Publisher's Note:  

How Do Other Countries Create “Smarter” Kids?

In a handful of nations, virtually all children are learning to make complex arguments and solve problems they’ve never seen before. They are learning to think, in other words, and to thrive in the modern economy.

What is it like to be a child in the world’s new education superpowers?

In a global quest to find answers for our own children, author and Time magazine journalist Amanda Ripley follows three Americans embed­ded in these countries for one year. Kim, fifteen, raises $10,000 so she can move from Oklahoma to Finland; Eric, eighteen, exchanges a high-achieving Minnesota suburb for a booming city in South Korea; and Tom, seventeen, leaves a historic Pennsylvania village for Poland.

Through these young informants, Ripley meets battle-scarred reformers, sleep-deprived zombie students, and a teacher who earns $4 million a year. Their stories, along with groundbreaking research into learning in other cultures, reveal a pattern of startling transformation: none of these countries had many “smart” kids a few decades ago. Things had changed. Teaching had become more rigorous; parents had focused on things that mattered; and children had bought into the promise of education.

A journalistic tour de force, The Smartest Kids in the World is a book about building resilience in a new world—as told by the young Americans who have the most at stake.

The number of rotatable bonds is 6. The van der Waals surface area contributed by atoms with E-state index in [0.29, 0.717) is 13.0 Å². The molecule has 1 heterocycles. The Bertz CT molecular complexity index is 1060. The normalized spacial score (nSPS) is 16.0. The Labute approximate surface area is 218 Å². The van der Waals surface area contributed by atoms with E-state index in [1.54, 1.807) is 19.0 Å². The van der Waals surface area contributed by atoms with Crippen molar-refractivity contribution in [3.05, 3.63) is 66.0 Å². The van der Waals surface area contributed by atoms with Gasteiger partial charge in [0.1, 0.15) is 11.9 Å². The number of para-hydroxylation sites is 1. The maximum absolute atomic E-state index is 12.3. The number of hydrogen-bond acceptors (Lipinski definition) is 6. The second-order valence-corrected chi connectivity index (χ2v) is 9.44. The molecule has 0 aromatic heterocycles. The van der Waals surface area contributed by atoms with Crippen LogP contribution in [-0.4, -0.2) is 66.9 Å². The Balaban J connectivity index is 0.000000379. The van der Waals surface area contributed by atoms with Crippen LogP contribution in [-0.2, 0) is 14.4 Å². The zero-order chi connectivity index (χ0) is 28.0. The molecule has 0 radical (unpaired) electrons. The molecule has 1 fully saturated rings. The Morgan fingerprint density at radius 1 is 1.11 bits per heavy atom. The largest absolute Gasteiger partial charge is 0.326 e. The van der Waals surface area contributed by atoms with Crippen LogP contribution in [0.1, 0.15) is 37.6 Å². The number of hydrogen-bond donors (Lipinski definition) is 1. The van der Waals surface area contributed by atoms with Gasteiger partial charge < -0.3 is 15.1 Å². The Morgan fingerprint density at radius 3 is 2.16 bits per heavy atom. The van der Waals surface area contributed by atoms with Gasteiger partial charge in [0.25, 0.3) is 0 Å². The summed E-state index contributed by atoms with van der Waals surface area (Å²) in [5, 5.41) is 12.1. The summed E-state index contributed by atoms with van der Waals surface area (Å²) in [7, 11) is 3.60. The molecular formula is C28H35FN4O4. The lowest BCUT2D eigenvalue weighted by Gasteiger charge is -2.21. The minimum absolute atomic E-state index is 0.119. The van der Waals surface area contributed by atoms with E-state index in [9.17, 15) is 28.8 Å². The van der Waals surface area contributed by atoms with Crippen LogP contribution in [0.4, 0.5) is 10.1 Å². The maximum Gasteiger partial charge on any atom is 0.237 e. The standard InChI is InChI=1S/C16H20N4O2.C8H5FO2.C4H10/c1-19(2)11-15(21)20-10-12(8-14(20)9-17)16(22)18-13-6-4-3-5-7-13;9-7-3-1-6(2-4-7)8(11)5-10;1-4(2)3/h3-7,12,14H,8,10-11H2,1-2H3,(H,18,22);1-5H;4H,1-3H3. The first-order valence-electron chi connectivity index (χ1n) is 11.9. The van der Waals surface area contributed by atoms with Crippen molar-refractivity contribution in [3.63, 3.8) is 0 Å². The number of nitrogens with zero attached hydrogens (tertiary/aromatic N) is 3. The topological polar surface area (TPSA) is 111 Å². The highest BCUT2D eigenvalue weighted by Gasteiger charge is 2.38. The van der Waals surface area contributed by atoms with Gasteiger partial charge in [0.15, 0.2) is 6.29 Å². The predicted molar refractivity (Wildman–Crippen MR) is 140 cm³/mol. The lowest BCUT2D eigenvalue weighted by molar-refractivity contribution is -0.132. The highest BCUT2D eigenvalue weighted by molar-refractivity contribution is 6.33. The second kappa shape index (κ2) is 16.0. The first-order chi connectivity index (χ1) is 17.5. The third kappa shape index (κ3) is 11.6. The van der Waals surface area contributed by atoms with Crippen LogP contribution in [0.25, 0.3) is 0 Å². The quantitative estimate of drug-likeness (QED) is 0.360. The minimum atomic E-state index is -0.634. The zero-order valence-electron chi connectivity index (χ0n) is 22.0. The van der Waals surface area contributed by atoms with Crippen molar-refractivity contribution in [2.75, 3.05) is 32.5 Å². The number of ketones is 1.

The Smartest Kids in the World: And How They Got That Way

by Amanda Ripley

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Overall Review:  

Amanda Ripley's The Smartest Kids in the World: And How They Got That Way is a must-read for every parent, student, and educator. Ripley sets out to understand why the United States is mediocre in test-taking and quality of education by examining schools in other countries. Ripley conducts interviews and observations in South Korea, Finland and Poland and shadows three American high school students through their foreign exchange experiences. The book is written in a causal tone, and it has such a wealth of information that I filled several pages full of notes. Ripley's research results are surprising, but she is able to discover what matters and what doesn't in a successful learning environment. The Smartest Kids would be a great book club choice, as it is sure to cultivate lots of discussion. Readers will enjoy and appreciate this incredible book and resource. 

Content Analysis:  

Profanity/Language:  1 religious exclamation, 1 scatological word.

Violence/Gore:  Several secondhand reports of violence including Battle of Gettysburg, WWII, mugging, murder rates and child abuse; a brief non-detailed scene of violent death involving a student stabbing his mother. 


Mature Subject Matter:  

War, battle, poverty, racism, depression, suicide and murder rates, cheating, "coming out" and homosexuality, underage drinking, smoking and drug use, communism and oppression.

Alcohol / Drug Use:  

Underage drinking, smoking and drug use; tourists drink; mention of mothers who drink too much vodka; a few kids are described as "stoners".

Reviewed By Rachel
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